My Visit to the National Automobile Museum in Turin, Italy

Museo Nazionale dell'Automobile

Or you could call it by its real name – Museo Nazionale dell’Automobile di Torino – that way when you’re wandering around the outskirts of Turin, Italy without a map trying to find the place, the Italian-only speaking locals won’t look at you with a blank stare when you ask for directions. Hint: get off at the Lingotto Metro stop and walk towards the river a few blocks. Turns out it’s not as difficult as I made it out to be.

A little bit of background: the car brand Fiat, who is huge in Europe but only sell the 500 minicar in the States, is an acronym for “Fabbrica Italiana Automobili Torino,” or in English, that’s “Italian Automobile Factory of Turin.” So Turin is quite well known for the auto industry and specifically the FIAT group, which started as far back as 1899 and includes Alfa Romeo, Lancia, Abarth, and parts of many more that would require more explanation than I have room here.

Skip ahead a few decades, and enter the Museo Nazionale dell’Automobile di Torino – one of the biggest and best automobile museums in the world. After a complete restructure in 2011, the museum now hosts nearly 200 vehicles representing eight countries over 20,000 square feet over three rather large floors. The tour begins on the second floor (that’s the third floor for Americans,) and starts with the very beginning of the automobile, from the earliest Fiats and Mercedes-Benzes and plenty of brands we’ve never heard of that catered to the wealthy, to a 1904 Oldsmobile Curved Dash (first mass produced vehicle ever built) and Ford Model T (first affordable mass produced vehicle.)

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1901 Fiat and Oldsmobile Curved Dash

1901 Fiat and Oldsmobile Curved Dash

1916 Ford Model T

1916 Ford Model T

Delage AB-8

Delage AB-8

Jamais Contente - 1899

Jamais Contente - 1899

Moving through the decades, and we see some of the earliest Ferraris, race cars, Rolls Royce, and a great display on the history of the internal combustion engines and evolution of the wheel and tire:

1914 Rolls-Royce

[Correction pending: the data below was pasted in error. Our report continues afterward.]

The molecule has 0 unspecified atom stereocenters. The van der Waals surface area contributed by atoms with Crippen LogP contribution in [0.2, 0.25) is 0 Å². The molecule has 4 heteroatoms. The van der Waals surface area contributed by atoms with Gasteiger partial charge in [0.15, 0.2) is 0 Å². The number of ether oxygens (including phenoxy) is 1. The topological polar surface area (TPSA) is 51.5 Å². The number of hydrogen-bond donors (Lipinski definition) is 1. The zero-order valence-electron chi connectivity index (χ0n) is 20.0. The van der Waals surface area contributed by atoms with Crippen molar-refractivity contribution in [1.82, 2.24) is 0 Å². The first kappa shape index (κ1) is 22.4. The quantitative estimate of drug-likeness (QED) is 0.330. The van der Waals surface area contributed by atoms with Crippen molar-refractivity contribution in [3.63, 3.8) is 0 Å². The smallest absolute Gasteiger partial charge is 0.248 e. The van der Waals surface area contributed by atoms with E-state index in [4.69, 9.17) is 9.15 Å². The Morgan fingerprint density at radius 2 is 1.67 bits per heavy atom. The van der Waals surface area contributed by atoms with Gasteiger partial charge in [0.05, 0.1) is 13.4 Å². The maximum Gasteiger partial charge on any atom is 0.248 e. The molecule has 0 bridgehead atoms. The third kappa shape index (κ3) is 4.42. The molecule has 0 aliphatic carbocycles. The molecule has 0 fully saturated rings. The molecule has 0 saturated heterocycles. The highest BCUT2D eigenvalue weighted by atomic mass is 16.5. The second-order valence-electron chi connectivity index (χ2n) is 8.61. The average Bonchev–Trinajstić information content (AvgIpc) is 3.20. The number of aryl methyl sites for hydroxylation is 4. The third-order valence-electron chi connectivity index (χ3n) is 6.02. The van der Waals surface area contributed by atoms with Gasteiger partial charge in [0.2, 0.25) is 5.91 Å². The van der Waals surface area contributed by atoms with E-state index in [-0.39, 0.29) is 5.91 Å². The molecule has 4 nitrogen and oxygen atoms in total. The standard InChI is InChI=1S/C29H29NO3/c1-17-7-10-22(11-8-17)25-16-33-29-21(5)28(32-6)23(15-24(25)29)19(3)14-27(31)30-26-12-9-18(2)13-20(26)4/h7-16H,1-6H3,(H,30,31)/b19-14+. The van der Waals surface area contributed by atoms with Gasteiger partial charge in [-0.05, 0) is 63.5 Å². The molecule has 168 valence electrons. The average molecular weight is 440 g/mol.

1914 Rolls-Royce

Internal Combustion Engine, Tires, and Wheels

History of the Internal Combustion Engine, Tires, and Wheels

1973 Ferrari 365 GT4

1973 Ferrari 365 GT4

A 1941 Jeep sits on a special US military display and brings back memories of watching Hawkeye Pierce and Hotlips Houlihan going at it. The Jeep features a 2.2-liter, four-cylinder engine producing 60 hp:

1941 Jeep

1941 Jeep

Next to the Jeep, the Trabant has a cool display, showing the history of how terrible a car it was, but after the falling of Berlin wall, becoming a bit of an icon:

Trabant 601

Trabant 601

I couldn’t finish this article without mentioning what is commonly regarded as one of the prettiest cars in the world: the Jaguar E-Type:

1968 Jaguar E-Type

1968 Jaguar E-Type

Next up is a cool section that allows people to sit in their own display and watch car commercials from the ’50s up until those of today:

Car Commercials

They also have a large display showing race cars from the beginning all the way up to today:

F1 Section

F1 Cars, Old and New

Ferrari F2005

Ferrari F2005

Mercedes Benz

Alfa Romeo 33 TT 12

Alfa Romeo 33 TT 12

1980 Ferrari 312 T5

1980 Ferrari 312 T5

Then we come across future cars and concepts, including some commentary on alternative fuel and waste:

Solar Powered Cars

Display about waste from cars

Display about waste from cars

Solar Powered Car

Cars do grow on trees

Cars do grow on trees

Electric Car Display

Electric Car Display

And an awesome collection of rare concept cars:

Vittoria Concept

Vittoria Concept

Pininfarina Sintesi

Pininfarina Sintesi

Giugiaro VadHO Concept

Giugiaro VadHO Concept

Giugiaro Namir Concept

Giugiaro Namir Concept

BMW Concept Coupe

BMW Concept Coupe

2011 VW Tex Concept

2011 VW Tex Concept

And a concept F1 car called the Fioravanti LF1, which is not only gorgeous, but is built using the new upcoming F1 regulations and features a turbocharged 1.6-liter 4-cylinder engine:

Fioravanti LF1

Fioravanti LF1

And last but not least, one of my personal favorites, one of eight Ferrari F40 Competiziones:

F40 Competizione

F40 Competizione

Keep scrolling and you’ll find a gallery of all the pictures I took while at the museum.

If you’re ever near Northern Italy, it’s more than worth it to stop by the Museo Nazionale dell’Automobile di Torino and spend a few hours looking around. It’s fascinating to see the history of the automobile from the very beginning into the future all in one building over three floors.

Weird opening hours:
Monday: 10am – 2pm
Tuesday: 2pm – 7pm
Wednesday, Thursday and Sunday: 10am -7pm
Friday and Saturday: 10am – 9pm

Ticket are 8 Euros for adults, 6 for seniors or children 6-14, or free for kids under 6.

All images taken by Chris Burdick, except the one with all the F1 cars in a row (I couldn’t find a source to cite for that picture)

Check out the gallery below:


Filed Under: Cool StuffFiatGalleryMuseumsProduct Reviews


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